Public relations and advocacy both contribute to increasing public awareness. According to the Fundamentals of Arts Management, public relations consists of activities that
build goodwill within a community or audience. Public relations concerns how the public perceives and regards your work. Aims of public relations efforts might be to enhance visibility or credibility for your organization, to build trust with a particular market segment (often a new one), to develop a particular image for your organization (defining your niche or character), to inform your audiences of recent accomplishments, or to counteract general misperceptions, such as the effects of a particular controversy.107
The word advocacy intimidates some nonprofit leaders who believe that getting involved in advocacy will jeopardize their tax-exempt status or who think that they don’t know how to do it. Both of these assumptions are false. Their concern results, in part, from a conflation of the terms advocacy and lobbying. Thomas L. Birch, legislative counsel to the National Assembly of State Arts Agencies, explains the difference:
The words advocacy and lobbying are often confused. Advocacy encompasses a wide range of activities. Lobbying is a small part of advocacy; advocacy does not always involve lobbying.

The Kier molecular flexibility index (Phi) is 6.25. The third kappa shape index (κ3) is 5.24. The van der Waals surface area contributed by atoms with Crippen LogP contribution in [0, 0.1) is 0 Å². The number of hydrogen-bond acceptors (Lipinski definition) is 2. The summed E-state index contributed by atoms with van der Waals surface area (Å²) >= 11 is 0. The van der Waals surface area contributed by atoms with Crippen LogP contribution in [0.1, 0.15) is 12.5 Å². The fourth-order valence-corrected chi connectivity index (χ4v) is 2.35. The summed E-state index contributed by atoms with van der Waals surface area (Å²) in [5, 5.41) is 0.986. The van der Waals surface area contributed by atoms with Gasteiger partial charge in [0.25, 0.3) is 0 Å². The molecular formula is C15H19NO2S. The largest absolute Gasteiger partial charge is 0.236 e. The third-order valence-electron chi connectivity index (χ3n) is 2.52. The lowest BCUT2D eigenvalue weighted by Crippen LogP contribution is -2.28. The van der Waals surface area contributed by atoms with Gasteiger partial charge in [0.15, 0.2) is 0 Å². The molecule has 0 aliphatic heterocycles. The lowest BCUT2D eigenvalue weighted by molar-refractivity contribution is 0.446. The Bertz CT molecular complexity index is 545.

Lobbying is about making positive change to laws that affect us and the causes we serve. Lobbying is trying to influence the voting of legislators; it is urging the passage (or defeat) of a bill in the legislature. Lobbying is citizen action at any level of government. It is part of the democratic process.
Advocacy is something all of us should do if we believe in the value of public support for the arts; it is democracy in action. Advocacy is building familiarity and trust between you and your elected officials. It is providing reliable information to legislators. Advocacy is offering a personal perspective where public policy decisions are made. Arts advocacy means speaking up for what we believe is important and talking about the arts with the people whose support and influence can help our cause.108
Advocacy, in other words, is increasing awareness and appreciation among elected officials, public and private funders, and policy makers of how arts programs enhance older adults’ quality of life and benefit the community. It is telling the story.
There are red states and blue states, but aging is purple. Dorcas Hardy, Chairman, Policy Committee, 2005 White House Conference on Aging